Experimental feature

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Experimental feature

Not in years have I had so divided an experience as in watching Nicholas Hytner’s National Theatre production of Ben Jonson’s The Alchemist. The acting is all good – and the best, Alex Jennings as Subtle, is transfixingly, inventively, effortlessly, superb, surely the most marvellous acting performance before the British public today.

The casting is de luxe, with Simon Russell Beale, Lesley Manville, Ian Richardson and others. Thanks doubtless to the zip and focus of Hytner’s production, the actors frequently make me chuckle at dense Jacobean lines which, I realise afterwards, I honestly don’t understand. But they’re also so good that I wish Hytner had put them in a play I liked.

To watch The Alchemist is to try drinking an inch of satire through a yard of farce foam. Five doors, innumerable disguises, dupes, crooks, schemes, affectations galore. To what end? Jonson catches Jacobean urbanity with the kind of virtuosity that is very nearly impenetrable to the modern ear, so we work hard to keep up with a play that eventually takes us nowhere but to expose the unlovable shenanigans of some black-hearted crooks.

Hytner, following the precedent of Tyrone Guthrie, makes it modern- dress, which makes us all far more keenly aware of the social types that Jonson is presenting. But the Olivier Theatre is far too broad and deep a space for this kind of busy intrigue, the play runs down dispiritingly towards the end, and, although everyone plays with marvellous glee, only Jennings seems to be in love with the character he’s playing. Simon Russell Beale as Face has a whale of a time with his changes of persona, hilarious and fascinating in many details, but you’re aware that his main London accent is forced and, in two of the more nasal voices he adopts, many words are unintelligible. Ian Richardson, by contrast, is a paragon of clarity as Sir Epicure Mammon, his sense of the verse’s pulse is superlative and he seems refreshed by playing for once a character who is a fool. The languor with which he voices a corrupt fantasy, “naked amid my succubi”, made me long to see him as Malvolio.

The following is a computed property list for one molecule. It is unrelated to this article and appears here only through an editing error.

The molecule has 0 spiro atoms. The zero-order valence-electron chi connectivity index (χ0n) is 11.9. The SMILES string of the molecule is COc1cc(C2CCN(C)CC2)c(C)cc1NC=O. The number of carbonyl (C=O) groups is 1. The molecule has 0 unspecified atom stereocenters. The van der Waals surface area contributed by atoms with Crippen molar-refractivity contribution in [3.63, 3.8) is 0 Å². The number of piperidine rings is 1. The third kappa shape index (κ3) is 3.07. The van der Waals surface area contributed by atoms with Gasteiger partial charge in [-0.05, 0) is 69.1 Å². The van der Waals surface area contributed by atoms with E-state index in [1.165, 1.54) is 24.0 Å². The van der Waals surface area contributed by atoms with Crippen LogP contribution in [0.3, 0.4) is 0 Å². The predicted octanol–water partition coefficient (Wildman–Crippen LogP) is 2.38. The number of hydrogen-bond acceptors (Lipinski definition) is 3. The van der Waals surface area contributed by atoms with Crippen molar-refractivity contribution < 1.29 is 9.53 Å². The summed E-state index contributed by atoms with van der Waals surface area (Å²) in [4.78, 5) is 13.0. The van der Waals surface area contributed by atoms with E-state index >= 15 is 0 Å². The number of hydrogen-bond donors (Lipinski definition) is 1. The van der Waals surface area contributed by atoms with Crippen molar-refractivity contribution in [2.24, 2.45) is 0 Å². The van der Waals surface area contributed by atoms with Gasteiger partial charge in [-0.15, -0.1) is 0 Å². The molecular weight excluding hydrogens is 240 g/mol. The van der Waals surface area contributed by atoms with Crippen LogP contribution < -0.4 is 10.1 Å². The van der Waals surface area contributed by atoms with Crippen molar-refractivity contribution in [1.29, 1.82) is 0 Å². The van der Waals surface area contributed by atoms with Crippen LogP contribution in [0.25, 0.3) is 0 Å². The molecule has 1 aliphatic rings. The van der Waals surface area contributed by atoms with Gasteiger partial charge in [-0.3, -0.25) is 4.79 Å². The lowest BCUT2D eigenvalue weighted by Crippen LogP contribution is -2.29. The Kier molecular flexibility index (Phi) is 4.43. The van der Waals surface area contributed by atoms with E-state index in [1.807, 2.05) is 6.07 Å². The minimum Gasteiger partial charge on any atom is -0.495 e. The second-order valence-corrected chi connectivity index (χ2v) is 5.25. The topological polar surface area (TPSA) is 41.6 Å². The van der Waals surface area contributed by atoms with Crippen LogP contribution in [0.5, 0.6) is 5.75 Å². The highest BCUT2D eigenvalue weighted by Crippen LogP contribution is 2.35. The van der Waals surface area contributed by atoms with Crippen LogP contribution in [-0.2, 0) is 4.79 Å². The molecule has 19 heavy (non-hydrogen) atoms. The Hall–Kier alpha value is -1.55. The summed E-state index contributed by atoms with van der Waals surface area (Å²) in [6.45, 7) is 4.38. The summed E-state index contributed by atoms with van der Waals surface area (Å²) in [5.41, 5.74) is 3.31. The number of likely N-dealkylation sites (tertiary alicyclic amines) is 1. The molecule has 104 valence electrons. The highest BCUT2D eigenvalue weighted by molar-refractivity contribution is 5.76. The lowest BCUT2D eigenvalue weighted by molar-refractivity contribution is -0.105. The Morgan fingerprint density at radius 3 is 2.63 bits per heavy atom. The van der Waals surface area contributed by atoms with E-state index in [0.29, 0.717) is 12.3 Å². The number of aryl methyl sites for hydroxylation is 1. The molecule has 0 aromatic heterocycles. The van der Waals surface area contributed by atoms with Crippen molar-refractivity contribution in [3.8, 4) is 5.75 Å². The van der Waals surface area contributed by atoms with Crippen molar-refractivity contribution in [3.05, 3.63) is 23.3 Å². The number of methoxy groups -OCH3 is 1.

Jennings, without ever upstaging anyone or competing, does marvels. Now he’s an American Buddhist hippy, with bandana and necklaces, chanting nasally while folded in half-lotus positions; now he suavely floats downstairs as a smooth-voiced upper-class English monk in a white hooded robe. Next he’s a fiercely Scottish boffin as urgent as all hell – and in between he reverts to a harsh Souf Lunnon accent. And yet this impish, wicked chameleon never seems to be working. The long neck is always animated but never tense, the sloping shoulders are relaxation itself, and – as always with Jennings – a basic shift of weight from one foot to another can speak volumes. You don’t notice that he has the most pellucid diction, and he never once forces an impersonation. The timing with which he slyly swings a leg, the finish with which he opens his hands by way of punctuation, the flash of intensity when he stares through circular eyes: these are all passing delights, along with the biting edge with which he says “Yes, or my heart is an egregious liar.” Jennings (often at his finest when directed by Hytner) is here in the high summer of his immense skill as an actor. Although I want to see him immediately play every role from Iago to Noël Coward’s Present Laughter, from Tartuffe to Macbeth, his is the one performance here that made me happy to be watching The Alchemist rather than some other play. ★★★☆☆

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